Unable to secure funding from other sources, Akron may seek a $3.8 million federal loan to pay for a long-awaited — and sometimes maligned — new grocery store in the Highland Square neighborhood.


City Council will have public hearings next Monday on whether the city should apply for the loan from the Department of Housing and Urban Development (HUD).


“The Highland Square residents have been waiting for a new grocery store for a long time, and these HUD funds will significantly help to move this project forward,” Akron Mayor Don Plusquellic said in a news release.


The public hearings will be during the Planning Committee meeting at 2:30 p.m. and the regular council meeting at 7 p.m.


City officials have been searching for viable funding options for the grocery store, but haven’t been able to find one with a low enough interest rate to make it feasible.


“Short of milk at $10 a gallon …” said Adele Roth, Akron’s development manager who has been spearheading the project. “That’s opposite of what we want to do.”


Roth said the HUD loan would be at a low interest rate, possibly around 2.6 percent for 20 years. The $3.8 million would cover the cost of design, construction, site prep and utility work. The same type of financing was used for Dave’s Supermarket on East Exchange Street.


Akron has established a nonprofit organization, called Highland Square Economic Development LLC, that will serve as the developer on the project to add a grocery store to the triangular property at West Market Street and North Portage Path. The organization will be staffed by city employees.


The two-story, 2,400-square-foot grocery store will be a Mustard Seed Market operated by Phillip and Margaret Nabors. The couple lives in Highland Square and currently owns stores in the Montrose area of Bath Township and Solon.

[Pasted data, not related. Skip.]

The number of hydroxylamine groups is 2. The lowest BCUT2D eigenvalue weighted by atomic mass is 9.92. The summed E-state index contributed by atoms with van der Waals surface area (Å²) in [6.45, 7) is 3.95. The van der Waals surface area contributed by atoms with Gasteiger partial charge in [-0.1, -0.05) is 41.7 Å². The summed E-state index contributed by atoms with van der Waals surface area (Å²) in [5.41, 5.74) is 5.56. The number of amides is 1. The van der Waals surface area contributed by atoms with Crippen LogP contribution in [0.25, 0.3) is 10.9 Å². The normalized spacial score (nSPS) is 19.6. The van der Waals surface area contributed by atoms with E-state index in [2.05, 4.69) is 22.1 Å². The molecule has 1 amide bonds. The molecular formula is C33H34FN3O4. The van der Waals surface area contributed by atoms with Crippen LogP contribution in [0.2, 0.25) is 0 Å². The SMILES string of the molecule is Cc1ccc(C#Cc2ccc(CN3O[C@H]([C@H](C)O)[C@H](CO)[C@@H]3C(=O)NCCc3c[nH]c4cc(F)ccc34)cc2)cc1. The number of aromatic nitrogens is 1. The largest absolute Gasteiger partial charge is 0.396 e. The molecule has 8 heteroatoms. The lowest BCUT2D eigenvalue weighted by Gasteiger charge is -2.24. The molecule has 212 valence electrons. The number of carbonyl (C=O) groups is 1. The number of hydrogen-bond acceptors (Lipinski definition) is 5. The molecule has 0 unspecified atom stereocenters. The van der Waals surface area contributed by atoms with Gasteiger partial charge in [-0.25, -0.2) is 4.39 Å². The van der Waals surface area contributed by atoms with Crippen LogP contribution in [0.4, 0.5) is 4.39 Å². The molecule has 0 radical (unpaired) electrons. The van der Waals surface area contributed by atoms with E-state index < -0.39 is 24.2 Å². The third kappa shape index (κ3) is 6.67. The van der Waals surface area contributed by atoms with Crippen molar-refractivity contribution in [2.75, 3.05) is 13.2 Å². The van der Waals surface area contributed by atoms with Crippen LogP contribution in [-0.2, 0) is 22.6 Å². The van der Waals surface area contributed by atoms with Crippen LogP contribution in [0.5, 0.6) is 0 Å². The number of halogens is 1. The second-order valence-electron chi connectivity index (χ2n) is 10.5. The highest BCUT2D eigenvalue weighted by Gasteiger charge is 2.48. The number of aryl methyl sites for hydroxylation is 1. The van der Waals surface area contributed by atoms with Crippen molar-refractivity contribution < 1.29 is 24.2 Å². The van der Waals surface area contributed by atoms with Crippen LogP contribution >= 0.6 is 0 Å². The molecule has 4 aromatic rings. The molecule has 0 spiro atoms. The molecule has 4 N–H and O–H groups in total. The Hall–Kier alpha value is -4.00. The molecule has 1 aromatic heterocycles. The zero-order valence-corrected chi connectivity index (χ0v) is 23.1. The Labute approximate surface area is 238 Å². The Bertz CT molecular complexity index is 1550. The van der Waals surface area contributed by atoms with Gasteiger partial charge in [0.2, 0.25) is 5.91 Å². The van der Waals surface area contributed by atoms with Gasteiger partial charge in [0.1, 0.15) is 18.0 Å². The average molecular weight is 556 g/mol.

Akron owns the triangular property, the building that houses Chipotle and the parking behind it. The Naborses will lease the property and buildings, with the option to buy down the road.


Roth said the leases from the businesses in the Chipotle building would help pay most of the annual debt service of $250,000 for the first three years, though the city might have to subsidize $30,000 to $40,000 a year. She said the hope is that the Naborses would buy out the city after that point and assume the loan repayment.


A new store called Next that sells high-end, hip clothing and sneakers is expected to open next month in the Chipotle building. The city is still trying to find a tenant for a vacant 1,450-square-foot space in the building.


While city officials have been searching for funding, architects have been working on design plans for the grocery store. Roth said those plans, nearly finalized, involve taking down the existing, vacant building on the triangular property, but trying to reuse materials as much as possible in the new store. She said it isn’t possible to keep the existing building because of its elevation.


If the council decides to move forward with the loan application, the city is hoping to find out if it’s accepted within six to nine months. Roth said the city has a good track record with HUD on its federally funded projects. She said, however, that she’s continuing to look for other financing avenues in case the loan doesn’t work out.


As for those who contend that Akron is wasting money by putting a grocery store in a single neighborhood, Roth said the area east and south of where the store would be located is considered a “food desert,” which means the majority of residents don’t have easy access to healthful food. She said there are also other neighborhoods in Akron where the city would like to add grocery stores.


Roth said the grocery store would represent another economic development to a neighborhood that already has seen significant investment, including a new elementary school and library.


“We just need to finish the work we started,” she said. “I think it’s going to be great.”


Stephanie Warsmith can be reached at 330-996-3705 or swarsmith@thebeaconjournal.com.